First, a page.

Definition of vagabond in English:

vagabond

noun

  • 1A person who wanders from place to place without a home or job.

    • ‘Those who died on the Marina beach included fishermen, vagabonds, rag-pickers etc. who either had no home to go to or were out doing their bit to earn enough for one proper meal a day.’
    • ‘He had found her, a run away vagabond, on the side of the road.’
    • ‘We're just vagabonds, traveling from one place to another.’
    • ‘Elizabethan England faced a mounting economic problem as the poor became poorer, and a growing army of vagabonds and beggars roamed the streets and countryside.’
    • ‘Beggars, vagabonds, prostitutes, and criminals occupied the bottom of this social order, and might have made up as much as 10 to 20 per cent of the urban population.’
    • ‘Throughout the 1920s and 1930s, Eleanor cared for a succession of hoboes, vagabonds, and bums who called at the back door of the large house the family owned on Hamond Street in Chicago.’
    • ‘The carnie is no longer a punchline for a joke but a vanishing breed of vagabond that triggers wanderlust nostalgia, not thoughts of syphilis and criminal misdeeds.’
    • ‘Three categories of poor were subsequently recognized: sturdy beggars or vagabonds, regarded as potential trouble-makers, the infirm, and the deserving unemployed.’
    • ‘Judging by the clothing quality, the individual looked like a vagabond.’
    • ‘I was walking to my campus, it was in 1985, when I saw the body of a vagabond not far from the campus entrance gate.’
    • ‘I worked at a racetrack, picked fruit, traveled about as a vagabond.’
    • ‘A group of vagabonds and derelicts inhabit a shelter in Moscow, presided over by a fanatical leader who preaches the love of everyone for everyone.’
    • ‘Every European country legislated against vagrancy, often insisting that vagabonds should be returned to their parish of origin, and if necessary whipped or branded to deter them from trying again.’
    • ‘A decree of Napoleon in 1808 sent vagabonds to prison and beggars to dépôts de mendicité where they were subjected to forced labour.’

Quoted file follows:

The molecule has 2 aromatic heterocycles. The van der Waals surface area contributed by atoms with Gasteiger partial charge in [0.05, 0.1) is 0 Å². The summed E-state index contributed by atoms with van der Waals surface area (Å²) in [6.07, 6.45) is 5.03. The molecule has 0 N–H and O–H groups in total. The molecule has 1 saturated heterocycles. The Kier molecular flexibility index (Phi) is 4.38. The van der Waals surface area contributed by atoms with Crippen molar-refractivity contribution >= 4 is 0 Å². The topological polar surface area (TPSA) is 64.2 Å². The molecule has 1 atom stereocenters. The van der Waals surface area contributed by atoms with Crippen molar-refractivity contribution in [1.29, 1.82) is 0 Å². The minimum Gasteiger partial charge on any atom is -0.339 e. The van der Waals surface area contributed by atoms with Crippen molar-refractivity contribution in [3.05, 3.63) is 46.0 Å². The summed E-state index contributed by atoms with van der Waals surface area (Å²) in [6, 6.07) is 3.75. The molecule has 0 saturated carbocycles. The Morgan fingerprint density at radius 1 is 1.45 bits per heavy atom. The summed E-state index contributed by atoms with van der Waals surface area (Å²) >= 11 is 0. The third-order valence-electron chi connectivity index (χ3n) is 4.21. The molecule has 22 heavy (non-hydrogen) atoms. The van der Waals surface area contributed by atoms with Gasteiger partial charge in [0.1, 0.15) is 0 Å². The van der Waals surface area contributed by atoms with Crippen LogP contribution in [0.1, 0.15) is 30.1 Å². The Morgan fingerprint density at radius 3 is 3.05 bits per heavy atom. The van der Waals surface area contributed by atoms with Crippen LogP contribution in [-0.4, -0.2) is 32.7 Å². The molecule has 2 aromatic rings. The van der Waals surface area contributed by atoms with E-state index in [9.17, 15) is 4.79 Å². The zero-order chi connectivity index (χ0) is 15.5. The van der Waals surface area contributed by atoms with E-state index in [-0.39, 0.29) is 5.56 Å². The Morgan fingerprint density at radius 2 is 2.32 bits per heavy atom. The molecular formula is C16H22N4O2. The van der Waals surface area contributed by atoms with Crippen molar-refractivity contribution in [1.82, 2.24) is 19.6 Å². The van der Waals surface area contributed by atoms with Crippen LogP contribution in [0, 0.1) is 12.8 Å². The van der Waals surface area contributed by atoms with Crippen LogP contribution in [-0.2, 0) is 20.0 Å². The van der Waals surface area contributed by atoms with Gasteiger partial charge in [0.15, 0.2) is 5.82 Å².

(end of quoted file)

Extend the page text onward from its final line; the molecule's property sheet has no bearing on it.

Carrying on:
• ‘He writes about artisans, peasants, the rural poor, vagabonds, and beggars.’
    • ‘Vagabond Tales is loosely based around the adventures of a musical vagabond who travels around the world and through time to bring different kinds of music back to the traveling minstrels of Barrage.’
    • ‘Where have they gone, those loafing heroes of folk song, those vagabonds who roam from one mill to another and bed down under the stars.’
    • ‘He is, says his biographer, ‘an old-fashioned theatrical vagabond, travelling light’.’
    • ‘I am a dogged traveler, the determined vagabond.’
    • ‘He then became a vagabond, initially sleeping on the streets or wherever he could find shelter.’
    itinerant, wanderer, nomad, wayfarer, traveller, gypsy, rover, tramp, vagrant, drifter, transient, migrant, homeless person, derelict, beachcomber, down-and-out, beggar, person of no fixed abode, person of no fixed address, knight of the road, bird of passage, rolling stone
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    1. 1.1informal, dated A rascal; a rogue.
      • ‘We can't afford first time grants for houses, but we can afford €60m to buy an ego boosting plane for the vagabonds who squandered the boom years.’
      • ‘Her husband was a drunken vagabond, a parasite who suspected her every move.’
      • ‘I don't attract a clientele of vagabonds and rogues and scurrilous types with evil motives.’
      • ‘According children V.I.P treatment only helps to groom rogues and vagabonds in the long term.’
      • ‘The husband arranges her marriage with a person who is considered a vagabond.’
      • ‘His father, Leon Smet, was a Belgian with both French and Flemish in him - a good-looking vagabond, himself fatherless, who performed in cabarets and theatres, starting up groups and disbanding them, and dropping wives as easily.’